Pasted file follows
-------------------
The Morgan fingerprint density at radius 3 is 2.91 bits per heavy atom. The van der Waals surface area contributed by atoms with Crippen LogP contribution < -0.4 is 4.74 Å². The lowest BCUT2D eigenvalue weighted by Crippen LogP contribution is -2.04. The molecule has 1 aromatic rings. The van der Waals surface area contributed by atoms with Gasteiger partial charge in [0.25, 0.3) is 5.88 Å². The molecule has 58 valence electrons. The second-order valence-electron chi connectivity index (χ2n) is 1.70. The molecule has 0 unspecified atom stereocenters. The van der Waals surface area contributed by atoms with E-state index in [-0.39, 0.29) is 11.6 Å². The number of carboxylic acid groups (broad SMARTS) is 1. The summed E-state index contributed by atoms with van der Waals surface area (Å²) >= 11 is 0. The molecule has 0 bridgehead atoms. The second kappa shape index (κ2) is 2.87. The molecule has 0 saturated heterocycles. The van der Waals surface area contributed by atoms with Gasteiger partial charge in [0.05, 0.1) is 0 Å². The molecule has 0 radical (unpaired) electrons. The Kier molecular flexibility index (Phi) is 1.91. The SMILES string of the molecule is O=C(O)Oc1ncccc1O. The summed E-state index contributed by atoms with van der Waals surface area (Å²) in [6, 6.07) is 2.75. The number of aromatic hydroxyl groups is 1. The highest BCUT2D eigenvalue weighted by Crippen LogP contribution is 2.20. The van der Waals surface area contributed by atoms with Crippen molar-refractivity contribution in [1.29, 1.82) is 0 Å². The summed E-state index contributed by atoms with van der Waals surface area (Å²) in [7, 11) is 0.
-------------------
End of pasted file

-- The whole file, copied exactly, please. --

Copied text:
The Morgan fingerprint density at radius 3 is 2.91 bits per heavy atom. The van der Waals surface area contributed by atoms with Crippen LogP contribution < -0.4 is 4.74 Å². The lowest BCUT2D eigenvalue weighted by Crippen LogP contribution is -2.04. The molecule has 1 aromatic rings. The van der Waals surface area contributed by atoms with Gasteiger partial charge in [0.25, 0.3) is 5.88 Å². The molecule has 58 valence electrons. The second-order valence-electron chi connectivity index (χ2n) is 1.70. The molecule has 0 unspecified atom stereocenters. The van der Waals surface area contributed by atoms with E-state index in [-0.39, 0.29) is 11.6 Å². The number of carboxylic acid groups (broad SMARTS) is 1. The summed E-state index contributed by atoms with van der Waals surface area (Å²) >= 11 is 0. The molecule has 0 bridgehead atoms. The second kappa shape index (κ2) is 2.87. The molecule has 0 saturated heterocycles. The van der Waals surface area contributed by atoms with Gasteiger partial charge in [0.05, 0.1) is 0 Å². The molecule has 0 radical (unpaired) electrons. The Kier molecular flexibility index (Phi) is 1.91. The SMILES string of the molecule is O=C(O)Oc1ncccc1O. The summed E-state index contributed by atoms with van der Waals surface area (Å²) in [6, 6.07) is 2.75. The number of aromatic hydroxyl groups is 1. The highest BCUT2D eigenvalue weighted by Crippen LogP contribution is 2.20. The van der Waals surface area contributed by atoms with Crippen molar-refractivity contribution in [1.29, 1.82) is 0 Å². The summed E-state index contributed by atoms with van der Waals surface area (Å²) in [7, 11) is 0.